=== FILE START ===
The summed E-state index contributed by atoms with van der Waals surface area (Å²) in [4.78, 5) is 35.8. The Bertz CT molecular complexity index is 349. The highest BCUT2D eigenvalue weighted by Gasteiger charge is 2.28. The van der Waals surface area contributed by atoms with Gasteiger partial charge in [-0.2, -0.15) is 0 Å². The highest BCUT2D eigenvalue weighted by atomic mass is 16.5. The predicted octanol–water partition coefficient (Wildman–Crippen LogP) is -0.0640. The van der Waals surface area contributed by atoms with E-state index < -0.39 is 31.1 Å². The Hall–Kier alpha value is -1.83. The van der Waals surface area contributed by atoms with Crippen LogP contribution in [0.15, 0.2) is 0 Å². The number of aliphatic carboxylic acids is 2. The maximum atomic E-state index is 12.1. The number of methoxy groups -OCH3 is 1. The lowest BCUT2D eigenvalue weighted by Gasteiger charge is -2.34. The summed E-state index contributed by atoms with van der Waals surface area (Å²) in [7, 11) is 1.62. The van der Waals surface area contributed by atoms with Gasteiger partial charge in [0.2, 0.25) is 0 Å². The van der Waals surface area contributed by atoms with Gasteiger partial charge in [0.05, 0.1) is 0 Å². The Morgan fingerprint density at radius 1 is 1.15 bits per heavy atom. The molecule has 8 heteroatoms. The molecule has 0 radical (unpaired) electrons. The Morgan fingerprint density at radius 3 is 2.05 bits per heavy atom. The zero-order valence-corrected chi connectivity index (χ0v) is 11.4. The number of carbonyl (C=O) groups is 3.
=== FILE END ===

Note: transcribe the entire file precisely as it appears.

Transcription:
The summed E-state index contributed by atoms with van der Waals surface area (Å²) in [4.78, 5) is 35.8. The Bertz CT molecular complexity index is 349. The highest BCUT2D eigenvalue weighted by Gasteiger charge is 2.28. The van der Waals surface area contributed by atoms with Gasteiger partial charge in [-0.2, -0.15) is 0 Å². The highest BCUT2D eigenvalue weighted by atomic mass is 16.5. The predicted octanol–water partition coefficient (Wildman–Crippen LogP) is -0.0640. The van der Waals surface area contributed by atoms with E-state index < -0.39 is 31.1 Å². The Hall–Kier alpha value is -1.83. The van der Waals surface area contributed by atoms with Crippen LogP contribution in [0.15, 0.2) is 0 Å². The number of aliphatic carboxylic acids is 2. The maximum atomic E-state index is 12.1. The number of methoxy groups -OCH3 is 1. The lowest BCUT2D eigenvalue weighted by Gasteiger charge is -2.34. The summed E-state index contributed by atoms with van der Waals surface area (Å²) in [7, 11) is 1.62. The van der Waals surface area contributed by atoms with Gasteiger partial charge in [0.2, 0.25) is 0 Å². The van der Waals surface area contributed by atoms with Gasteiger partial charge in [0.05, 0.1) is 0 Å². The Morgan fingerprint density at radius 1 is 1.15 bits per heavy atom. The molecule has 8 heteroatoms. The molecule has 0 radical (unpaired) electrons. The Morgan fingerprint density at radius 3 is 2.05 bits per heavy atom. The zero-order valence-corrected chi connectivity index (χ0v) is 11.4. The number of carbonyl (C=O) groups is 3.